Since then, I have been struck by the relationship of these events to the Jewish laws of monetary damages. This week’s Torah portion, Emor, contains the biblical origins of these laws: “If anyone maims his fellow, as he has done so shall it be done to him: fracture for fracture, eye for eye, tooth for tooth. The injury he inflicted on another shall be inflicted on him” (Leviticus 24:19-20, my emphasis). This formula, known variously as the lex talionis, reciprocal or retributive justice, assigns penalties appropriate to the injury. In the Torah, “an eye for an eye” is intended to limit consequences to proportional justice rather than permitting vengeance killings in response to minor injuries. When the accident happened, I ran out of my car and collapsed, sobbing apologies, beside scared, crying children in their stroller. The children’s mother suggested I move away from the kids -- ”If my husband sees you, he’ll kill you.”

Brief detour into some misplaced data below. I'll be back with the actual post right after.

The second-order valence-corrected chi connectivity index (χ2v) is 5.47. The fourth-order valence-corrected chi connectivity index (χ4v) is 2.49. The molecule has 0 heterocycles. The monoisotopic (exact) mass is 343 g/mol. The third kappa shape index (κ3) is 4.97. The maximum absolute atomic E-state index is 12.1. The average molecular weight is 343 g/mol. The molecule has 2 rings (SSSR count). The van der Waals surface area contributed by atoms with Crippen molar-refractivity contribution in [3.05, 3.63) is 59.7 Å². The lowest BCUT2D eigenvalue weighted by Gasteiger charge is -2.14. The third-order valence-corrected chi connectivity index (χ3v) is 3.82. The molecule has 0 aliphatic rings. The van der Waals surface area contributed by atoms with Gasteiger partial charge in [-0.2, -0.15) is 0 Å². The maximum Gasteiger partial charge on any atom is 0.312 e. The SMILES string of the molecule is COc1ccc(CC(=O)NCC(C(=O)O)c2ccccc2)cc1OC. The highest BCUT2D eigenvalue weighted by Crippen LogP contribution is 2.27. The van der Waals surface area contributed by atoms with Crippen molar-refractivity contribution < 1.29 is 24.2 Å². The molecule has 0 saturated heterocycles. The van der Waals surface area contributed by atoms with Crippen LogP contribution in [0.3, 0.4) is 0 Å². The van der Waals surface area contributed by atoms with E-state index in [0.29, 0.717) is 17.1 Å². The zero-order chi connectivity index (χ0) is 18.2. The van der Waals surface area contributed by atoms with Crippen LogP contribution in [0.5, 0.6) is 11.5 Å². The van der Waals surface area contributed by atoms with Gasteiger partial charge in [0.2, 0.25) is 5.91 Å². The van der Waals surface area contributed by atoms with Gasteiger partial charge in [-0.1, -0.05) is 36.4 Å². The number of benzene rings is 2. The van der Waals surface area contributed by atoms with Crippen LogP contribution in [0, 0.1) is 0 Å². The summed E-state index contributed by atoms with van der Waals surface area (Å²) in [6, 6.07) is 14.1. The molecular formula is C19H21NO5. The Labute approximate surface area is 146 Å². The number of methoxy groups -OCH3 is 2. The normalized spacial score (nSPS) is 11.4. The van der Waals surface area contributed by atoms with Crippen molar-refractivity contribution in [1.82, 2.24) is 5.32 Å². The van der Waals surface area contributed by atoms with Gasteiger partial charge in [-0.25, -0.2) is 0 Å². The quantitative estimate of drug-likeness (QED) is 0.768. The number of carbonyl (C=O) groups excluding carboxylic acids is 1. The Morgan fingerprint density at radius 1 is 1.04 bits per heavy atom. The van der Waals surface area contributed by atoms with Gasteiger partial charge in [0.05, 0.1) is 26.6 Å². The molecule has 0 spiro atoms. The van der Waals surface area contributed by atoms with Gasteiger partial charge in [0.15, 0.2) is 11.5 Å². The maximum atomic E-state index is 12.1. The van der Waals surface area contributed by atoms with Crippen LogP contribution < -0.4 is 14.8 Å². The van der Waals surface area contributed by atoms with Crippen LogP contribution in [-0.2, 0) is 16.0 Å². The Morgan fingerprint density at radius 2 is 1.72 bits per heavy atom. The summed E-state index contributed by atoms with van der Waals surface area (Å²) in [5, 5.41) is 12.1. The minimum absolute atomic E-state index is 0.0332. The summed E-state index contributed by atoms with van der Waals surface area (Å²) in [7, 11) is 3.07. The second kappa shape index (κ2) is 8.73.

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Peace Parsha: Transforming Guilt into Peace

Rabbi Justin Goldstein was ordained in 2011 by the Ziegler School of Rabbinic Studies at the American Jewish University in Los Angeles, is a 2012-2013 Rabbis Without Borders Fellow and has served Congregation Beth Israel in Asheville NC since 2014.

Often dismissed as irrelevant or boring, Parashat Tzav details some of the ritual procedures for the sacrificial offerings which were made in the Mishkan - the portable sanctuary the Children of Israel carried in the wilderness - and, eventually, offered in the Temple. Among others, there are three types of offerings specified in this week’s Torah portion which I would like to focus on.

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Peace Parsha: Purim - A fantasy of our worst selves

 Esther_LedermanRabbi Esther L. Lederman is Director of Communities of Practice at the Union for Reform Judaism.  She previously served as the associate rabbi at Temple Micah in Washington, DC.